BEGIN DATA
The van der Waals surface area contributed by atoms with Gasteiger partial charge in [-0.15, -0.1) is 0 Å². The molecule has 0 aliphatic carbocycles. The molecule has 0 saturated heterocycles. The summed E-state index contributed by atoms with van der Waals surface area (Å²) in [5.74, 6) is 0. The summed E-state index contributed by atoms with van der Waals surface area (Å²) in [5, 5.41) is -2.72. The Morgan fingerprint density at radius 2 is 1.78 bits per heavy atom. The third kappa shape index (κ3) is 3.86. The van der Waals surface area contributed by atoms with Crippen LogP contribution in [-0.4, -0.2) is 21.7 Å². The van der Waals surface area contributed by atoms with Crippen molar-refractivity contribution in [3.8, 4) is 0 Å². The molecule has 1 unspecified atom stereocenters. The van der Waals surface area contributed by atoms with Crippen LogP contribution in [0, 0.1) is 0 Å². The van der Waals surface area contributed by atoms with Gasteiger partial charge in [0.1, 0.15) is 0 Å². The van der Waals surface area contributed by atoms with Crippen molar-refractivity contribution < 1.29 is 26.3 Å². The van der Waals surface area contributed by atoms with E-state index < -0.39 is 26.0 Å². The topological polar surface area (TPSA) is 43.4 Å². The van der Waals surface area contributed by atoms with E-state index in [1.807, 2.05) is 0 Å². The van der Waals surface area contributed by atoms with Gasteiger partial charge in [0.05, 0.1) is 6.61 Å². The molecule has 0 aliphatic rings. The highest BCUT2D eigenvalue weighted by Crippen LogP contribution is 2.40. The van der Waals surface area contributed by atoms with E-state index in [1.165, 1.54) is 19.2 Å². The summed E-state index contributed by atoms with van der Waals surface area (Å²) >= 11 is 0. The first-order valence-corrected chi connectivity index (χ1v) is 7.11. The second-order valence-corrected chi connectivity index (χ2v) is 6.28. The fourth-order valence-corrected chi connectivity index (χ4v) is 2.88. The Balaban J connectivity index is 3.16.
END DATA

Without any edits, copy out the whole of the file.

The van der Waals surface area contributed by atoms with Gasteiger partial charge in [-0.15, -0.1) is 0 Å². The molecule has 0 aliphatic carbocycles. The molecule has 0 saturated heterocycles. The summed E-state index contributed by atoms with van der Waals surface area (Å²) in [5.74, 6) is 0. The summed E-state index contributed by atoms with van der Waals surface area (Å²) in [5, 5.41) is -2.72. The Morgan fingerprint density at radius 2 is 1.78 bits per heavy atom. The third kappa shape index (κ3) is 3.86. The van der Waals surface area contributed by atoms with Crippen LogP contribution in [-0.4, -0.2) is 21.7 Å². The van der Waals surface area contributed by atoms with Crippen molar-refractivity contribution in [3.8, 4) is 0 Å². The molecule has 1 unspecified atom stereocenters. The van der Waals surface area contributed by atoms with Crippen LogP contribution in [0, 0.1) is 0 Å². The van der Waals surface area contributed by atoms with Gasteiger partial charge in [0.1, 0.15) is 0 Å². The van der Waals surface area contributed by atoms with Crippen molar-refractivity contribution < 1.29 is 26.3 Å². The van der Waals surface area contributed by atoms with E-state index < -0.39 is 26.0 Å². The topological polar surface area (TPSA) is 43.4 Å². The van der Waals surface area contributed by atoms with E-state index in [1.807, 2.05) is 0 Å². The van der Waals surface area contributed by atoms with Gasteiger partial charge in [0.05, 0.1) is 6.61 Å². The molecule has 0 aliphatic rings. The highest BCUT2D eigenvalue weighted by Crippen LogP contribution is 2.40. The van der Waals surface area contributed by atoms with E-state index in [1.165, 1.54) is 19.2 Å². The summed E-state index contributed by atoms with van der Waals surface area (Å²) >= 11 is 0. The first-order valence-corrected chi connectivity index (χ1v) is 7.11. The second-order valence-corrected chi connectivity index (χ2v) is 6.28. The fourth-order valence-corrected chi connectivity index (χ4v) is 2.88. The Balaban J connectivity index is 3.16.